Ice Cream Man #4
Writer: W. Maxwell Prince
Artist: Martín Morazzo
Colorist: Chris O’Halloran
Letterer: Good Old Neon
Publisher: Image Comics
Review by Anelise Farris
If you like your horror with a candy-coated cone of weird and a heavy dose of existential dread, then chances are that you’re already reading Ice Cream Man. If you’re not, never fear! Each issue is a one-shot, so you can pick up Ice Cream Man #4, and then go back and pick up the previous issues, because I promise you that this is a series that you’ll just want more of.
As with the first three issues, Ice Cream Man #4 focuses on a few characters in not-so-good situations that become worse when a certain ice cream man becomes involved. Here, we meet Joel, a character who is invited to give the eulogy at the funeral of his former best friend Chris. Joel had lost touch with Chris over the years, but Joel’s very pregnant wife of ten years encourages him to go. Things go as well as funerals can, but when Chris’s dad (who ran out on Chris and his mom years ago) invites Joel to go for a drink, things take a noticeably darker turn.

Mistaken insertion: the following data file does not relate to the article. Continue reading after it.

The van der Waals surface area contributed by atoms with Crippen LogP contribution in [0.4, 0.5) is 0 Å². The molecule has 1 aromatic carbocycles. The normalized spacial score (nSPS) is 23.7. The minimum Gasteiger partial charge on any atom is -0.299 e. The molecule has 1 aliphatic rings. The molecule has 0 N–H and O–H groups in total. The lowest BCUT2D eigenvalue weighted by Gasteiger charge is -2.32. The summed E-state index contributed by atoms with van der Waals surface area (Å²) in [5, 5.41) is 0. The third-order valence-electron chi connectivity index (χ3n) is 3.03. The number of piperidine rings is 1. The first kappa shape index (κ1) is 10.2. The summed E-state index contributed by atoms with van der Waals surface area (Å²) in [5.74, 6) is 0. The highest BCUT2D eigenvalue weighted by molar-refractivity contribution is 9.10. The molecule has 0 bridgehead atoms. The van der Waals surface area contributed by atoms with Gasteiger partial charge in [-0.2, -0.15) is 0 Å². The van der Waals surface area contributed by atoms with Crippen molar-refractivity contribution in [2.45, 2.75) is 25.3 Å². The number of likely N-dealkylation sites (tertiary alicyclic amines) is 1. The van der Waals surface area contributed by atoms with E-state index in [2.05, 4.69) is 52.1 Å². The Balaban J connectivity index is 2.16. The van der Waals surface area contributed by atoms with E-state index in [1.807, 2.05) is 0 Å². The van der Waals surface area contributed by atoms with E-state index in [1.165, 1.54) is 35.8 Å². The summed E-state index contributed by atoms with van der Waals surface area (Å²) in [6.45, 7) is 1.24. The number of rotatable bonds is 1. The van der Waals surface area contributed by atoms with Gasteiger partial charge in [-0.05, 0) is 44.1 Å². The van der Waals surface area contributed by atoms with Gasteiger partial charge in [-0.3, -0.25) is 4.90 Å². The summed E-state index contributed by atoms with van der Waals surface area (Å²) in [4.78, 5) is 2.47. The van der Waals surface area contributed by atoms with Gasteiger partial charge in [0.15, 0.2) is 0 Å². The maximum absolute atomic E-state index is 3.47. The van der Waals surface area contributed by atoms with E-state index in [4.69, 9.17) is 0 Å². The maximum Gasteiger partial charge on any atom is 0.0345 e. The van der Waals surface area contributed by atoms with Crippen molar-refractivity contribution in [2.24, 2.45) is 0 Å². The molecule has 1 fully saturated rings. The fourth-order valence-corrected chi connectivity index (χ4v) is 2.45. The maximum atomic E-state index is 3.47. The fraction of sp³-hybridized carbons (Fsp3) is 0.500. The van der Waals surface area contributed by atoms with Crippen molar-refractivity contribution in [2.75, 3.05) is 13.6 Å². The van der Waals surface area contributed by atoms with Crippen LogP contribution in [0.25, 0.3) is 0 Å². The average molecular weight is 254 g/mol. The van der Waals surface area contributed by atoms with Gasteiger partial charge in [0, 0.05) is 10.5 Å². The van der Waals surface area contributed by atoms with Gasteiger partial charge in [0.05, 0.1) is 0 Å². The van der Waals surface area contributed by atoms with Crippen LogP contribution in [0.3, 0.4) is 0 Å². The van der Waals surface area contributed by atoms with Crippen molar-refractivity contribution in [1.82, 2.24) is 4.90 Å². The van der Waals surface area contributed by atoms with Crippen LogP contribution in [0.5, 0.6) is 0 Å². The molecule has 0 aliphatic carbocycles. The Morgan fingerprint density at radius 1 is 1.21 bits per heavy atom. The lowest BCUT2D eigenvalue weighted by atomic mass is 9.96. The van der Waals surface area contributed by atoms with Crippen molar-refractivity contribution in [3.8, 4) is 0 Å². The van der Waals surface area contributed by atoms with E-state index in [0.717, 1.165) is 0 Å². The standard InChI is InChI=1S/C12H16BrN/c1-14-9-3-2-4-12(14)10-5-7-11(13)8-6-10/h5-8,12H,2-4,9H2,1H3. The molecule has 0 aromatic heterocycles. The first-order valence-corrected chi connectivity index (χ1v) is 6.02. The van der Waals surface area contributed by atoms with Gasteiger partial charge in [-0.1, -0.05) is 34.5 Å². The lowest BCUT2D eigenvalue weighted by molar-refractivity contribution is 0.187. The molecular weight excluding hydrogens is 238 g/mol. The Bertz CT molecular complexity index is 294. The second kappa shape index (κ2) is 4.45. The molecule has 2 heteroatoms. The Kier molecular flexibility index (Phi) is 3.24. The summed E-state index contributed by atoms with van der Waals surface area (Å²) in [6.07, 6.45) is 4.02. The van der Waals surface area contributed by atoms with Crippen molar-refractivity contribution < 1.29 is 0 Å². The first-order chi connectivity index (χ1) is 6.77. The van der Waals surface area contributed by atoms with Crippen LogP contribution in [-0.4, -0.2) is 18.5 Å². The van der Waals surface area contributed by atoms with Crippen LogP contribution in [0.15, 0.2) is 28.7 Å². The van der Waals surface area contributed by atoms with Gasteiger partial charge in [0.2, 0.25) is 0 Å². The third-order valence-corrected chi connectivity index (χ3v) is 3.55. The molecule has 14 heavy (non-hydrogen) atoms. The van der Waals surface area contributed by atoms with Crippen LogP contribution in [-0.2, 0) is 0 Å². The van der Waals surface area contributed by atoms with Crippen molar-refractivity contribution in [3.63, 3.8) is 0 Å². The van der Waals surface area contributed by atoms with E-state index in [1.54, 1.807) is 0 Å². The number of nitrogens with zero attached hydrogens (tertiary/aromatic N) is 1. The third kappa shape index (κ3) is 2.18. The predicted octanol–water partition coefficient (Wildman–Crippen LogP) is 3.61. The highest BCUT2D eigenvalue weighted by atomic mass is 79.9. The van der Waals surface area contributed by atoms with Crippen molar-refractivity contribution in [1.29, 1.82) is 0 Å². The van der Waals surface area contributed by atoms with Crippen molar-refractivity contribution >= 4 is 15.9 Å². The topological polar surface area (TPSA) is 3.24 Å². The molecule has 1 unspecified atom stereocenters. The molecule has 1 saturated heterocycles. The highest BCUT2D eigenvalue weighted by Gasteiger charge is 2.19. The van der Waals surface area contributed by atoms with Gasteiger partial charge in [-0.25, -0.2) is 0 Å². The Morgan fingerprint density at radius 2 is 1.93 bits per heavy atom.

While Chris’s dad regrets abandoning his family, Joel expresses a desire to do just that. And, what about poor Chris? Is he really at peace or in some ice-cream-man run hell? Well, you’ll just have to read this issue to find out! And, if all that’s not enough to peak your interest, Ice Cream Man #4 brings in a new character: a black-cowboy-hat-wearing newcomer named Caleb who seems to know a whole lot about our resident ice cream man. And, I believe, that this is the first time that we witness our ice cream man himself seem, at the very least anxious, if not downright frightened.
The really great comics excel not just in writing, but also in art and lettering, and Ice Cream Man #4 is definitely one of those. The use of color, especially the rich pinks and purples, make you want to sink slowly into this comic, and the artistic style which is right in that uncanny valley-territory works so well for a whimsical horror story. And the lettering is seamlessly incorporated into the story, so as to add, rather than distract, and the disembodied pink speech balloons scattered throughout haunted me the entire read.
Verdict: Buy it.
Just take a look at the cover of Ice Cream Man #4. It is equal parts sinister and delightful—which pretty much encapsulates this series. It’s addictive, in the best way possible, and I can’t recommend it enough!